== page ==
Want Some Answers ???
Should Christians fast today?
If not, why not?
Why have many great church leaders not fasted?
Answer: Fasting was a Jewish custom which disappeared as the church became more Gentile.
So we would expect to find verses referring to fasting only in early NT books. And we do, Acts 10:30 (KJV) 13.2-3, 14:23 27:33 1 Cor.7:5 2 Cor.6:5, 11:27. Both Luke and Paul write during the transition period from Judaism to Christianity (AD.54) Acts is the account of that transition covering 30 years or so.
When Paul writes to the Corinthians, it's not as though the supernatural endowments given to the early church had ceased, instead there is an over lapping time period. Ten years later however Galatians, Ephesians, Colossians and other letters indicate a change. They indicate that in order to establish believers in the faith, believers should know how to posses their vessel (body). And the call to holiness is to 'present your bodies a living sacrifice'. That is, a continual fast from the lusts of the world/flesh for only in Christ can believers receive and obtain a freedom from ritual law. Therefore Christians do not go without food, but strive for a continual fast. The principle is that "food does not bring us near to God; we are no worse if we do not eat, and no better if we do.' (1 Cor.8:8 LB)
The NT is not silent about this continual fast, one of devotion and discipline expected of Christians (Col.3:5). But ritual laws, feasts, Jewish holidays and ordinances are not expected as Christian duty. Paul warns about those trying to intertwine Jewish customs, laws, feasts and fasts into Christian practice (Col.2.12-23). He warns against false teachers who say that one displaying a strong devotion through feasts or fasts is holy, humble, and close to God. Paul can only see such ordinances as having no effect when it comes to conquering evil thoughts or desires but only foster pride."These have indeed an appearance of wisdom in promoting self-made religion and asceticism and severity to the body, but they are of no value in stopping the indulgence of the flesh" (Col.3:23). So neglecting food in respect of a day or week was only a 'shadow of things to come' - past tense and past dispensation. Paul argues the 'body' belongs to Christ, it's not ours to practice even a 'voluntary humility' (2:18) we are not to neglect it (2:23) for we are not subject to ordinances (2:20) 'touch not, taste not' which seem spiritual having a show, yet primarily the doctrines (belief) and instructions of men (2:22).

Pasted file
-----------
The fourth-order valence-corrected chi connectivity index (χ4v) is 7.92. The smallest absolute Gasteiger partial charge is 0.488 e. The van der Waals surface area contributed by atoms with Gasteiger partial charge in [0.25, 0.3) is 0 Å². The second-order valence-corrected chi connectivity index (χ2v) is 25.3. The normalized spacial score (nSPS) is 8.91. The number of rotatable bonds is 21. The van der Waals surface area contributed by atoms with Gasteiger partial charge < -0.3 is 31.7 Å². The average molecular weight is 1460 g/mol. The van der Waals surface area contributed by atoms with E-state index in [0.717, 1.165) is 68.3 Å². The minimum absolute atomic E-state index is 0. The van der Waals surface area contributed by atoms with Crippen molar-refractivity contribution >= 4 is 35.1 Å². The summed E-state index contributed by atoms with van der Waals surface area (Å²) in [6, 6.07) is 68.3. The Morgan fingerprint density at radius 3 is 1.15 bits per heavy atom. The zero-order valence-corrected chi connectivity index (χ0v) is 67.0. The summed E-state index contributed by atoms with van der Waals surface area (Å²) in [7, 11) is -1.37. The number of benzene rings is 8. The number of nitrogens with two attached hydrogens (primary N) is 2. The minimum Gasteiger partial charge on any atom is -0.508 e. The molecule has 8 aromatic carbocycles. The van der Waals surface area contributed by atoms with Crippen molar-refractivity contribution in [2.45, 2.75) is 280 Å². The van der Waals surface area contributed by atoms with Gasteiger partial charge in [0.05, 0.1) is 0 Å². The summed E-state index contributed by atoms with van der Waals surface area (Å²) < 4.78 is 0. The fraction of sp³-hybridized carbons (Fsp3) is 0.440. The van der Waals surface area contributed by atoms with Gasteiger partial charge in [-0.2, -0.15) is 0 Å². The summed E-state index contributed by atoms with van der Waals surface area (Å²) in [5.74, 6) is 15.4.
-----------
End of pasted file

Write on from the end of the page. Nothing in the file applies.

The only fast acceptable to the Lord was one of total secrecy (without a public show). Christian devotion and discipline never consists of painful self-regulation and self-observation, but in the larger graces of Christian compassion and kindness to others. It never consists in the fulfilling of conditions for a more, fullness, or blessing not received in Christ, but by living by faith in Christ abounding in thanksgiving, walking in the Spirit. Paul warns about any practice or experience made necessary or presented for fullness, closeness, or special blessing before God beyond faith sealed in baptism (Gal.5.2-15). No matter how innocent, harmless even biblical the condition be. Blessings are not found in our strength to earn them (fasts) nor given as rewards, because we are dedicated enough (fast often), but only through God's will (1 Cor.12:11). If one seeks blessing or action from God, or nearness to God, then the command is not to fast "But in everything by prayer... let your requests be made known to God' (Ph.1:6-7).
Vigilant and passionate prayer is to be encouraged (Neh.1:4 Ps.35:13). Devotion without distraction for the sake of prayer is good, but to assume fasting for a period of time will some how force God's hand for a meritorious reward is misguided. In the NT prayer not fasting is the privilege duty as well as the healthful spiritual exercise of Spirit filled Christians "for bodily exercise profits little, but Godliness is profitable in all things" (1 Tim.4:8).
So Calvin wrote fasting"does not belong to the class of actions which God requires and approves" (Commentary on Mt.6:16-19). For passages like Mt.6:16-18 speak of the Jewish practice. The nature of Jewish fasts is seen in OT passages as Ps.109:24, Joel 2:12, Isa. 58:4, 2 Sam.12:21. Those insisting to fast is optional, or imperative, for Christians today should not overlook the 'sack-cloth and ashes', the 'weeping, mourning and torn garments'.
"Öon your special days when you fast, do you think this is what the Lord wants? (God says) ďI will tell you the kind of special day I want: Free the people you have put in prison unfairly and undo their chains. Free those to whom you are unfair and stop their hard labor. Share your food with the hungry and bring poor, homeless people into your own homes. When you see someone who has no clothes, give him yours, and donít refuse to help your own relatives. Then your light will shine like the dawn, and your wounds will quickly heal" (Is 58:5ff).